Tuesday, December 4, 2012

BOOK REVIEW: "The Sherlock Holmes Triviography and Quiz Book"

Kathleen Kaska; Publisher: LL-Publications (May 2012)

"To a great mind, nothing is little," remarked Holmes, sententiously. (STUD)

When beginning any serious endeavor to collect books about Sherlock Holmes, his world and his creator, one is going to need bookshelves. Many, many bookshelves. Sturdy ones, preferably, made of a solid materials and reinforced with some sort of titanium bracket. And as those shelves start to fill up with books about Sherlock Holmes and his relationship with the holy scriptures, Sir Arthur Conan Doyle and British imperialism, and the various incarnations of the Great Detective on stage and screen – there is bound to be some inevitable overlap. And as the collection grows, there is also bound to be some difficulty in locating that precise bit of information that one needs, when one needs it, and one starts to debate the advisability of some sort of card catalog before one descends into utter madness. And while we're at it, why is my cat always sitting on my collection of annotated Sherlock Holmes anthologies when I need them most – it's not as if they could possibly be comfortable?

*cough* Where was I?

Back to my original, and not at all deranged, point of discussion – Kathleen Kaska's new edition of The Sherlock Holmes Triviography and Quiz Book, published earlier this year, is perfectly placed on the shelves of any collector of Sherlockian volumes, newly devoted or earnestly experienced – preferably a shelf that easily accessible, about shoulder-height, perhaps? Because it is the sheer accessibility of the volume that is both its brilliance and its greatest strength. Some collections may profess the same breadth and depth of material, but will boast none of Kathleen Kaska's readability. Originally published in 2000, the quiz book is the same treasure trove of Sherlockian information as many larger volumes, but is infinitely more portable, approachable, and portioned out in easily digestible bits, in the forms of multiple choice, true/false and short answer quizzes (and crossword puzzles, my personal favorite). The trivia spans all manner of Sherlockian subjects from the original 56 short stories and 4 novels, to the life of Sir Arthur Conan Doyle, to the world of Sherlock Holmes on screen.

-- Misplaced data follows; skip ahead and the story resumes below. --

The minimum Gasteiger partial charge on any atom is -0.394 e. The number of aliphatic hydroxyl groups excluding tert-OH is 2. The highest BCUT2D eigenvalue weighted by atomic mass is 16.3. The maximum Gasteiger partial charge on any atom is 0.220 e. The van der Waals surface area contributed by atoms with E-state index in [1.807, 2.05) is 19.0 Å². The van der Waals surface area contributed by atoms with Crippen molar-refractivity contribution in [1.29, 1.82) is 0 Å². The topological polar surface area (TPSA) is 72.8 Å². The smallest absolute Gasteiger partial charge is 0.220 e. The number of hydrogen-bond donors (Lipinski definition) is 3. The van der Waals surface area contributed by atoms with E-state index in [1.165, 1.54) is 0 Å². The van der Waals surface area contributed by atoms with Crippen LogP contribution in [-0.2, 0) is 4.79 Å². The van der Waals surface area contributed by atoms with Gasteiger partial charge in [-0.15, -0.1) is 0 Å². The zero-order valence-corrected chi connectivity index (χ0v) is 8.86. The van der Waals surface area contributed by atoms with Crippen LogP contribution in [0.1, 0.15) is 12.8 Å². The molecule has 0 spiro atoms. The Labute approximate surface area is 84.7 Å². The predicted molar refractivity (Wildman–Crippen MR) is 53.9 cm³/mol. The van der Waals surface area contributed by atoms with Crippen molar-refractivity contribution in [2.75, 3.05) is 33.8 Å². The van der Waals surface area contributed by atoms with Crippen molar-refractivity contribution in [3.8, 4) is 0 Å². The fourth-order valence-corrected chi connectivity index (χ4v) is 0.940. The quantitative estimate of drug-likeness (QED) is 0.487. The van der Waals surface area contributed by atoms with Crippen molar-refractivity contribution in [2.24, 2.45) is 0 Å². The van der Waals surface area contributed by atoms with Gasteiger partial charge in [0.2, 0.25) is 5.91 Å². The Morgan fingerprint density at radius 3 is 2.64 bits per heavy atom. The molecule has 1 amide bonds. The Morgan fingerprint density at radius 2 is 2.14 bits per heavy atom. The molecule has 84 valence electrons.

In the (sometimes seemingly) infinitely expanding world of Sherlockiana, Kaska's book is more than just a collection of trivia. It is a reference work that presents a new dazzling array of information, while offering old and familiar knowledge in a manner that will surprise and delight even the most learned of Sherlockian scholars. The measure of a good reference work is in its ability to teach, but also in its ability to surprise – to keep the reader pursuing, searching, endeavoring to find answers to even the remotest questions. Kathleen Kaska's triviography book takes a little of the legwork out of that search, but none of the joy. It balances both form and function into one indispensable volume.

Ms. Kaska graciously answered a few of my questions about her books, her writing process, and her relationship with Sherlock Holmes. Read her responses below:


You have written three triviography books – on Sherlock Holmes, Alfred Hitchcock, and Agatha Christie. Would you tell us a little bit more about your interest in trivia? Does your career as an educator have any influence? 
In the 1990s when I decided to finally write “that” book, I quickly learned that it was much easier to break into the publishing world with nonfiction rather than fiction. Trivia books were becoming popular and I decided to make use of my complete Agatha Christie collection by writing the Agatha Christie trivia book. I reread each and every story and novel. Dissecting and analyzing Christie’s writing turned out to be a valuable tool when I began writing my own mysteries. I can’t say that being an educator had an influence, but it certainly helped when I begin writing all those quiz questions.

I was constantly amazed by what I learned from reading your Sherlockian trivia. Can you share a little bit about your process of research and writing? For example, how did you determine the framework of the book – how it would be structured and why? Were there any interesting bits that didn’t make it into the book?